6 view of the substance of your question for me to answer this. Zvonko

7 Jurjevic was appointed commander of the air force instead of Anton Tus who

8 was himself a Croat who had fled to join up with Tudjman's paramilitary to

9 all intents and purposes, and we had nothing against appointing another

10 Croat as commander of the air force.

11 Now, he was replaced, the second commander was replaced, whether

12 intentionally or not. The UN helicopter on a mission was shot down. I

13 think there was some Italians and some Frenchmen there, and we thought

14 this was a direct mistake on the part of the commander of the air force,

15 and that's why he was replaced, because we thought that the downing of

16 that UN helicopter, they wished to undermine our actions and drive to

17 bring in the UN peace forces to Bosnia. I'm finished.

18 Q. Mr. Kostic, we don't need all these details. It was a simple

19 question. And I understand Mr. Bozidar Stevanovic is indeed a Serb. Now,

20 we look at the 2nd Military District of Sarajevo. You know Milutin

21 Kukanjac. He was a Serb; right? And Mr. Ratko Mladic definitely too;

22 correct?

23 A. Yes.

24 Q. And looking at the Operational Group commanders, we have here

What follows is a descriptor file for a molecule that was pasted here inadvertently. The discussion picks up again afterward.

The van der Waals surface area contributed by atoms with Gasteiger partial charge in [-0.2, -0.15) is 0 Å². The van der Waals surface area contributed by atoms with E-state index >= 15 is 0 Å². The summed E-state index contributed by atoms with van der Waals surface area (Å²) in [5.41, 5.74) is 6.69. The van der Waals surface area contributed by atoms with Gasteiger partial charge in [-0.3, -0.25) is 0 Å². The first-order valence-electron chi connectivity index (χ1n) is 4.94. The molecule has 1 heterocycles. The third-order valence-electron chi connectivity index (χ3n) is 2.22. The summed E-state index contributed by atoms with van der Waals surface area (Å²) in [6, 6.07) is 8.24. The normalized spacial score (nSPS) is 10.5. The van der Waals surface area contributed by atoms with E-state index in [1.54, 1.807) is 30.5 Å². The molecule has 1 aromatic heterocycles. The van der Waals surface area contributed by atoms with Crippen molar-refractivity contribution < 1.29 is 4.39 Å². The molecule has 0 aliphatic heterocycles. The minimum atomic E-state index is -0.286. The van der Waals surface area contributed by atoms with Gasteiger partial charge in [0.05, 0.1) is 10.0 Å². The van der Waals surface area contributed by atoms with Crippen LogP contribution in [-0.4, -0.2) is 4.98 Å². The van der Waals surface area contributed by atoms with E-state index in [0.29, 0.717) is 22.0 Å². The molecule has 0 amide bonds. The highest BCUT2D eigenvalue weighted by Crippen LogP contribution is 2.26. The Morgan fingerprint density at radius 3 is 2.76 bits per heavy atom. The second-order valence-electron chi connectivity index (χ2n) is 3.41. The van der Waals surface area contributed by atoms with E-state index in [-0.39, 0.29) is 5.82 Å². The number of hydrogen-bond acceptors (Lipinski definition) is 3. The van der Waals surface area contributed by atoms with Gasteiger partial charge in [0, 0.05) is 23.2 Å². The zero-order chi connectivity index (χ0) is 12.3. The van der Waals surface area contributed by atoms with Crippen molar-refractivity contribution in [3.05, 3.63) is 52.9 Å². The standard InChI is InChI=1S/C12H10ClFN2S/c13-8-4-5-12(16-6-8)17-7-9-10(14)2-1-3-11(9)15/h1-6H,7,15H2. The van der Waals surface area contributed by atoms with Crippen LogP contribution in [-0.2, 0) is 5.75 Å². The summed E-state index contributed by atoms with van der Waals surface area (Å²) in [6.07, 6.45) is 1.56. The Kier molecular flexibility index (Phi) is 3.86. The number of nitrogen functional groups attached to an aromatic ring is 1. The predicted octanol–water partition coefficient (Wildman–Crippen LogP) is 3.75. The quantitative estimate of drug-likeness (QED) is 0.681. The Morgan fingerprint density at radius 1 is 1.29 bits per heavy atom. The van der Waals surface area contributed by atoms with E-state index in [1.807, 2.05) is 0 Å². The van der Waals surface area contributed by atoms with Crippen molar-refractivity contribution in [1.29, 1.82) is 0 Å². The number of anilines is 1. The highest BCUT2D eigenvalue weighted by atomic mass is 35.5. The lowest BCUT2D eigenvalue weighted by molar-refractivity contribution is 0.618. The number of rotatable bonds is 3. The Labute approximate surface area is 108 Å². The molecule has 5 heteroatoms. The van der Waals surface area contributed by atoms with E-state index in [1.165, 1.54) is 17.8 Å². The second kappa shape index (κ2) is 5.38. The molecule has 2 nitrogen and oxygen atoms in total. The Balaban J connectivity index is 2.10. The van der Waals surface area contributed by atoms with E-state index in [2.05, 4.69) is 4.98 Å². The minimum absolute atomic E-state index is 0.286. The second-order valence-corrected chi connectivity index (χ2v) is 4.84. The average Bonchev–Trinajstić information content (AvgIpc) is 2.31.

25 Andrija Biorcevic of the Operational Group North, involving Baranja and

Page 48372

1 for northern part of Eastern Slavonia, he was a Serb or not?

2 A. Well, I can't say for certain. All I can do about these other

3 people -- Spiro Nikovic is a Montenegrin, Pavle Strugar is a Montenegrin.

4 As to the other people on that second page, I really don't know. Judging

5 by the name, name and surname, I can assume they might be Serbs but I

6 don't know their ethnicity because I don't know them personally.

7 Q. And besides those listed, can you name any high-ranking - I mean

8 really high-ranking - non-Serbian officer who was still in command in

9 1992?

10 A. Well, I've already told you that most of these generals here are

11 one -- people I don't know. I never met them, never saw them. The ones I

12 do know is Kadijevic, Brovet, Adzic, Panic. As to the others, I don't

13 know them. You could have asked Mr. Vasiljevic that, who was a witness of

14 yours. He could have given you all that information.

15 Q. Mr. Kostic, let's move on. I would like to now refer you again to

16 the testimony of Mr. Jovic, and actually paragraph 84 of his 89(F)

17 statement. Your Honour, that's Exhibit 596, tab 1.

18 Mr. Kostic, Mr. Jovic refers here to a meeting before the

19 Presidency session on 11 July 1991, and he says -- he says here the